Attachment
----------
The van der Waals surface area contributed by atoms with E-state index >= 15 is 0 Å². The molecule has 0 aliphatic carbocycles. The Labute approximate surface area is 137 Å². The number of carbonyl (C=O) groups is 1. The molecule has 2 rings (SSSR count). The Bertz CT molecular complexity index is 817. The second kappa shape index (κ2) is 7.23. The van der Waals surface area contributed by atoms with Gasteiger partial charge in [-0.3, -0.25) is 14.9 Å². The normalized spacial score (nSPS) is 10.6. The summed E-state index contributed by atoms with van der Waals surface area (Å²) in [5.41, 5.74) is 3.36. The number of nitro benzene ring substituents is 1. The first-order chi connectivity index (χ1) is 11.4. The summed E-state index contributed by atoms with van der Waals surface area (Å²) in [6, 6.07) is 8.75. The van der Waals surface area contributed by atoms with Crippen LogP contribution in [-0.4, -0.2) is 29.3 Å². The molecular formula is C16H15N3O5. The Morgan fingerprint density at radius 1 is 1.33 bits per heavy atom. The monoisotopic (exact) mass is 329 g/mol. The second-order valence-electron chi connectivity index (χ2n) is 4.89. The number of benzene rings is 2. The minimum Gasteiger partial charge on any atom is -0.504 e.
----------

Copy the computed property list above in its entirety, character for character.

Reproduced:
The van der Waals surface area contributed by atoms with E-state index >= 15 is 0 Å². The molecule has 0 aliphatic carbocycles. The Labute approximate surface area is 137 Å². The number of carbonyl (C=O) groups is 1. The molecule has 2 rings (SSSR count). The Bertz CT molecular complexity index is 817. The second kappa shape index (κ2) is 7.23. The van der Waals surface area contributed by atoms with Gasteiger partial charge in [-0.3, -0.25) is 14.9 Å². The normalized spacial score (nSPS) is 10.6. The summed E-state index contributed by atoms with van der Waals surface area (Å²) in [5.41, 5.74) is 3.36. The number of nitro benzene ring substituents is 1. The first-order chi connectivity index (χ1) is 11.4. The summed E-state index contributed by atoms with van der Waals surface area (Å²) in [6, 6.07) is 8.75. The van der Waals surface area contributed by atoms with Crippen LogP contribution in [-0.4, -0.2) is 29.3 Å². The molecular formula is C16H15N3O5. The Morgan fingerprint density at radius 1 is 1.33 bits per heavy atom. The monoisotopic (exact) mass is 329 g/mol. The second-order valence-electron chi connectivity index (χ2n) is 4.89. The number of benzene rings is 2. The minimum Gasteiger partial charge on any atom is -0.504 e.